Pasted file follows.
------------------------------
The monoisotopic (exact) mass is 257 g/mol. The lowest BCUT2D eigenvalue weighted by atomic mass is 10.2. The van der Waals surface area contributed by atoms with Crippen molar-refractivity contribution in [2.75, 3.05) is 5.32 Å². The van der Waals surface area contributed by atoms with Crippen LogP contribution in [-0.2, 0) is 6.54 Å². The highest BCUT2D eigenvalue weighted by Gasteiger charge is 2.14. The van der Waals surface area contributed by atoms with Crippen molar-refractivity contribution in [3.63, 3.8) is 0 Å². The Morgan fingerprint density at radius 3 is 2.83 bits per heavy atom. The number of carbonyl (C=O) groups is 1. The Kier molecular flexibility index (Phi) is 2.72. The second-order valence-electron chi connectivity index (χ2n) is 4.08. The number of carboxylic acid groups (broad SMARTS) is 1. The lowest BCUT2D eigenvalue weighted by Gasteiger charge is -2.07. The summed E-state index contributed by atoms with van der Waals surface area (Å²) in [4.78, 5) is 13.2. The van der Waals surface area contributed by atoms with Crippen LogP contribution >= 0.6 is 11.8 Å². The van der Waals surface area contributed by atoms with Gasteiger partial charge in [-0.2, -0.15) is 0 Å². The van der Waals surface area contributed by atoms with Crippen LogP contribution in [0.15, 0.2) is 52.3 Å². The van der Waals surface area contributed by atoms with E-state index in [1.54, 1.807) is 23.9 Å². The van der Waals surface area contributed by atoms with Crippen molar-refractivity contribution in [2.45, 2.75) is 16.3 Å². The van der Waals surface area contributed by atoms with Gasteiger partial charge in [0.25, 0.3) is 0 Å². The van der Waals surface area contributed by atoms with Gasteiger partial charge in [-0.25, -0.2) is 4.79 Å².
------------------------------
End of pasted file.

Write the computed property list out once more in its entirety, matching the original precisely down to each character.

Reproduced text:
The monoisotopic (exact) mass is 257 g/mol. The lowest BCUT2D eigenvalue weighted by atomic mass is 10.2. The van der Waals surface area contributed by atoms with Crippen molar-refractivity contribution in [2.75, 3.05) is 5.32 Å². The van der Waals surface area contributed by atoms with Crippen LogP contribution in [-0.2, 0) is 6.54 Å². The highest BCUT2D eigenvalue weighted by Gasteiger charge is 2.14. The van der Waals surface area contributed by atoms with Crippen molar-refractivity contribution in [3.63, 3.8) is 0 Å². The Morgan fingerprint density at radius 3 is 2.83 bits per heavy atom. The number of carbonyl (C=O) groups is 1. The Kier molecular flexibility index (Phi) is 2.72. The second-order valence-electron chi connectivity index (χ2n) is 4.08. The number of carboxylic acid groups (broad SMARTS) is 1. The lowest BCUT2D eigenvalue weighted by Gasteiger charge is -2.07. The summed E-state index contributed by atoms with van der Waals surface area (Å²) in [4.78, 5) is 13.2. The van der Waals surface area contributed by atoms with Crippen LogP contribution >= 0.6 is 11.8 Å². The van der Waals surface area contributed by atoms with Gasteiger partial charge in [-0.2, -0.15) is 0 Å². The van der Waals surface area contributed by atoms with Crippen LogP contribution in [0.15, 0.2) is 52.3 Å². The van der Waals surface area contributed by atoms with E-state index in [1.54, 1.807) is 23.9 Å². The van der Waals surface area contributed by atoms with Crippen molar-refractivity contribution in [2.45, 2.75) is 16.3 Å². The van der Waals surface area contributed by atoms with Gasteiger partial charge in [0.25, 0.3) is 0 Å². The van der Waals surface area contributed by atoms with Gasteiger partial charge in [-0.25, -0.2) is 4.79 Å².